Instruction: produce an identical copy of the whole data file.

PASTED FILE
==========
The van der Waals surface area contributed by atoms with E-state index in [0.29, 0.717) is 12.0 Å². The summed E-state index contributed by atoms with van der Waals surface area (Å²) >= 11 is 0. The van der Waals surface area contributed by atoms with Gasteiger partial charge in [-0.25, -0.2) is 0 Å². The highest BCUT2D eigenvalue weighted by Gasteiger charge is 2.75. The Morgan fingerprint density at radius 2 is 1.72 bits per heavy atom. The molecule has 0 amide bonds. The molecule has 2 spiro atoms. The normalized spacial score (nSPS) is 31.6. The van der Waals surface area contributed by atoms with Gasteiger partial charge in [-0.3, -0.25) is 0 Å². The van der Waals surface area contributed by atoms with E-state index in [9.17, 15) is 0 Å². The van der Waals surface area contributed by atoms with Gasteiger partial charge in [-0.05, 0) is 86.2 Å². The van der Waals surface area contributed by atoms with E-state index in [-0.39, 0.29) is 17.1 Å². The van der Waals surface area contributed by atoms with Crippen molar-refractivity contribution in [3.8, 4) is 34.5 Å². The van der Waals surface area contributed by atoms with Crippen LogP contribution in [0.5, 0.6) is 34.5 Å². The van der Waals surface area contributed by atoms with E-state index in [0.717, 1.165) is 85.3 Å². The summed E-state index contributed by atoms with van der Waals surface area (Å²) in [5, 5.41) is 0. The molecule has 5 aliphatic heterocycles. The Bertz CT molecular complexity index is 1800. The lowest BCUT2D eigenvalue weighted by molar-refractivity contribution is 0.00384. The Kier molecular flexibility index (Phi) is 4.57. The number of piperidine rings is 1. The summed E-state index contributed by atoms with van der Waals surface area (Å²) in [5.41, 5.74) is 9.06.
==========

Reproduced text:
The van der Waals surface area contributed by atoms with E-state index in [0.29, 0.717) is 12.0 Å². The summed E-state index contributed by atoms with van der Waals surface area (Å²) >= 11 is 0. The van der Waals surface area contributed by atoms with Gasteiger partial charge in [-0.25, -0.2) is 0 Å². The highest BCUT2D eigenvalue weighted by Gasteiger charge is 2.75. The Morgan fingerprint density at radius 2 is 1.72 bits per heavy atom. The molecule has 0 amide bonds. The molecule has 2 spiro atoms. The normalized spacial score (nSPS) is 31.6. The van der Waals surface area contributed by atoms with Gasteiger partial charge in [-0.3, -0.25) is 0 Å². The van der Waals surface area contributed by atoms with E-state index in [9.17, 15) is 0 Å². The van der Waals surface area contributed by atoms with Gasteiger partial charge in [-0.05, 0) is 86.2 Å². The van der Waals surface area contributed by atoms with E-state index in [-0.39, 0.29) is 17.1 Å². The van der Waals surface area contributed by atoms with Crippen molar-refractivity contribution in [3.8, 4) is 34.5 Å². The van der Waals surface area contributed by atoms with Crippen LogP contribution in [0.5, 0.6) is 34.5 Å². The van der Waals surface area contributed by atoms with E-state index in [0.717, 1.165) is 85.3 Å². The summed E-state index contributed by atoms with van der Waals surface area (Å²) in [5, 5.41) is 0. The molecule has 5 aliphatic heterocycles. The Bertz CT molecular complexity index is 1800. The lowest BCUT2D eigenvalue weighted by molar-refractivity contribution is 0.00384. The Kier molecular flexibility index (Phi) is 4.57. The number of piperidine rings is 1. The summed E-state index contributed by atoms with van der Waals surface area (Å²) in [5.41, 5.74) is 9.06.